Training of teleworking employees and their managers, and formalities prior to teleworking (computer equipment and security / insurance / ergonomics of the workplace at home, etc.), everything must be well thought out and supervised so that teleworking goes smoothly.
The employer must also take the necessary measures to control the working hours of teleworkers. The employer is also obliged to organise an annual meeting to discuss the teleworker's working conditions and workload.
Drafting your collective agreement or your charter, preparing a teleworker's guide, we have worked out a special "telework" documentation package for our clients. Do not hesitate to call on the firm to assist you in these matters.
The rise of telework has also led some employees to ask for the possibility of teleworking abroad.
In principle, there is no legal prohibition against this.
However, in practice, the attention to be paid to this issue should not be minimised as there are many social, tax and welfare consequences.
For information, within the European Union, any employee who carries out his activity on the territory of a Member State or who works in the State of residence for at least 25% of his working time per month is subject exclusively to the social legislation of that State. Outside the European Union, there are bilateral agreements between countries which determine the social security rules applicable between those of the country of origin and those of the country of employment abroad.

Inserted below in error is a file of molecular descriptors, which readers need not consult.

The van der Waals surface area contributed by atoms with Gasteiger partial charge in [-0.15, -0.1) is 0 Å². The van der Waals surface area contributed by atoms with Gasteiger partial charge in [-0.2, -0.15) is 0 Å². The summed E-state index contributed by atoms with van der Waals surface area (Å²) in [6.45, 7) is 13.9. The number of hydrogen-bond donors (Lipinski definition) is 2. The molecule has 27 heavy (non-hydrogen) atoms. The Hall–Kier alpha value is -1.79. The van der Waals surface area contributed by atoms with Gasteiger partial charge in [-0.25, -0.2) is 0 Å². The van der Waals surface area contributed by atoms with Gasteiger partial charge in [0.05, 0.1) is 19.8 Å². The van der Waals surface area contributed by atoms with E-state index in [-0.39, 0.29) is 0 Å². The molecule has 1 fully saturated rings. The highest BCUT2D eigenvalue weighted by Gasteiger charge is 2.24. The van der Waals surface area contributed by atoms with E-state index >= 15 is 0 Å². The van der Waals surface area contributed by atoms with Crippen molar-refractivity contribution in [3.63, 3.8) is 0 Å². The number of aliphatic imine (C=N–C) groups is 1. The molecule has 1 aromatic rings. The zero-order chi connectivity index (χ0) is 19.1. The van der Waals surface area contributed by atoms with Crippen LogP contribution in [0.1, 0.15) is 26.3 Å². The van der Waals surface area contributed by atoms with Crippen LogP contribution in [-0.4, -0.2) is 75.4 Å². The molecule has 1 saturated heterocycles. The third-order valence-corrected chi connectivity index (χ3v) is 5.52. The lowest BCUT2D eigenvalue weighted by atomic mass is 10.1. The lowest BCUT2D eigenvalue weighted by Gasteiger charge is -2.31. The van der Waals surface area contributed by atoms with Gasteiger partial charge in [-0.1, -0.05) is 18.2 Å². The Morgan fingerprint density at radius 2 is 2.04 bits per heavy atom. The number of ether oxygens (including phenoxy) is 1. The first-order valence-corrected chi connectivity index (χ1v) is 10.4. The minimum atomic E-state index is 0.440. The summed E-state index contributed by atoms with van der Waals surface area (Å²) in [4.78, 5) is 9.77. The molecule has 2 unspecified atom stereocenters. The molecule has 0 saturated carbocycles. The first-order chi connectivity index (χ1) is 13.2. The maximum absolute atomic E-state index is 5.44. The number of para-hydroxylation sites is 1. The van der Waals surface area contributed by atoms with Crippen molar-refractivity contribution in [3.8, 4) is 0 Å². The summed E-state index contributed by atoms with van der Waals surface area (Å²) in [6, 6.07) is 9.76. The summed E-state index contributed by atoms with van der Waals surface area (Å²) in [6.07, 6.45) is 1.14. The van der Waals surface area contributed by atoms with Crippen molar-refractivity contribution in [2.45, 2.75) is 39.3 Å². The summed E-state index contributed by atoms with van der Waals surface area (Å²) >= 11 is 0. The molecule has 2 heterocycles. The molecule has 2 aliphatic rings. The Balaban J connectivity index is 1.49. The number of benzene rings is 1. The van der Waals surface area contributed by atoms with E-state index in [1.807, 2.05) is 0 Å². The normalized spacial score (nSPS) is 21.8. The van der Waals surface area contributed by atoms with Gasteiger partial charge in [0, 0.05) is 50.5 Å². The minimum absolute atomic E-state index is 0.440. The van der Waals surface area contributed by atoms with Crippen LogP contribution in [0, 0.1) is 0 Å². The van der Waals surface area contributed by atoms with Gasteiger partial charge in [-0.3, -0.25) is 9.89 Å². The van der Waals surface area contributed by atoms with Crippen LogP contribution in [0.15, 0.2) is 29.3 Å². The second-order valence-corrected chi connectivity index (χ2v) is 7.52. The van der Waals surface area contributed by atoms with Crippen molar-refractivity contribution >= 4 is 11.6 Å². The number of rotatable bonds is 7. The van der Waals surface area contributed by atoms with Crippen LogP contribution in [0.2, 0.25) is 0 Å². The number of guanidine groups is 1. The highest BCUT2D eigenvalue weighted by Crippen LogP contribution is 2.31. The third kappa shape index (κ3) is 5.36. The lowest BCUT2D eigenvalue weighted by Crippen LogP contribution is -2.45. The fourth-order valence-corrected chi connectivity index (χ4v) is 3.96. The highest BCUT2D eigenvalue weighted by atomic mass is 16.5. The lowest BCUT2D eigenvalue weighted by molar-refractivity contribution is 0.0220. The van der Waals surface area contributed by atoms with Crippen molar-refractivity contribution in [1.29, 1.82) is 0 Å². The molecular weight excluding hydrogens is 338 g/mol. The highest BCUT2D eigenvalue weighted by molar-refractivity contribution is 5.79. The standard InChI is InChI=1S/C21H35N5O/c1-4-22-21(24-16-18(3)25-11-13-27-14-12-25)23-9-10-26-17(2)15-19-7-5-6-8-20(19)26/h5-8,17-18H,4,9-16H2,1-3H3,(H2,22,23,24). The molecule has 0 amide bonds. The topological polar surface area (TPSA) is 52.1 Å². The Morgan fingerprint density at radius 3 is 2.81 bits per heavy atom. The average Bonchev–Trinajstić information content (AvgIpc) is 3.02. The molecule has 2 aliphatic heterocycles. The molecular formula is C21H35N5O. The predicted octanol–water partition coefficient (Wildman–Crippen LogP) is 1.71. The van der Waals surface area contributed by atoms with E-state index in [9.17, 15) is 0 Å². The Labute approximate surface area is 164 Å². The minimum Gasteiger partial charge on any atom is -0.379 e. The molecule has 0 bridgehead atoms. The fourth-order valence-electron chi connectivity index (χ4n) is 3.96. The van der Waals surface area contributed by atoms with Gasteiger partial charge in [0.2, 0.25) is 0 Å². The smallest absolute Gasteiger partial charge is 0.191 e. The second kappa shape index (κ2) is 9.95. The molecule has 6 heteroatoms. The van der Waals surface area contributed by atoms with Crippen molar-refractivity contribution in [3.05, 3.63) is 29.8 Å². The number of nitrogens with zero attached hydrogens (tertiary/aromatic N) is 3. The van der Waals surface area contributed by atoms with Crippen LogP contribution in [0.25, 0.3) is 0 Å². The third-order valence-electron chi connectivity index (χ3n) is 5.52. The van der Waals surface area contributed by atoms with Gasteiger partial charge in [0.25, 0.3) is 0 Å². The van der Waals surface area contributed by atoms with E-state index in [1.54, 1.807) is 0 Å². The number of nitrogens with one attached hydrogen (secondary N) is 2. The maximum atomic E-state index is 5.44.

The law of the applicable employment contract itself may be affected because, unless the parties agree otherwise, the applicable law may be that of the country where the employee usually carries out his work.
Finally, regarding tax rules, the host country's legislation may also require that income generated by the activity carried out by the teleworker in the host country be subject to the tax of the host country.
Telework, under its apparent simplicity, remains a subject with strong social and legal implications which should not be neglected.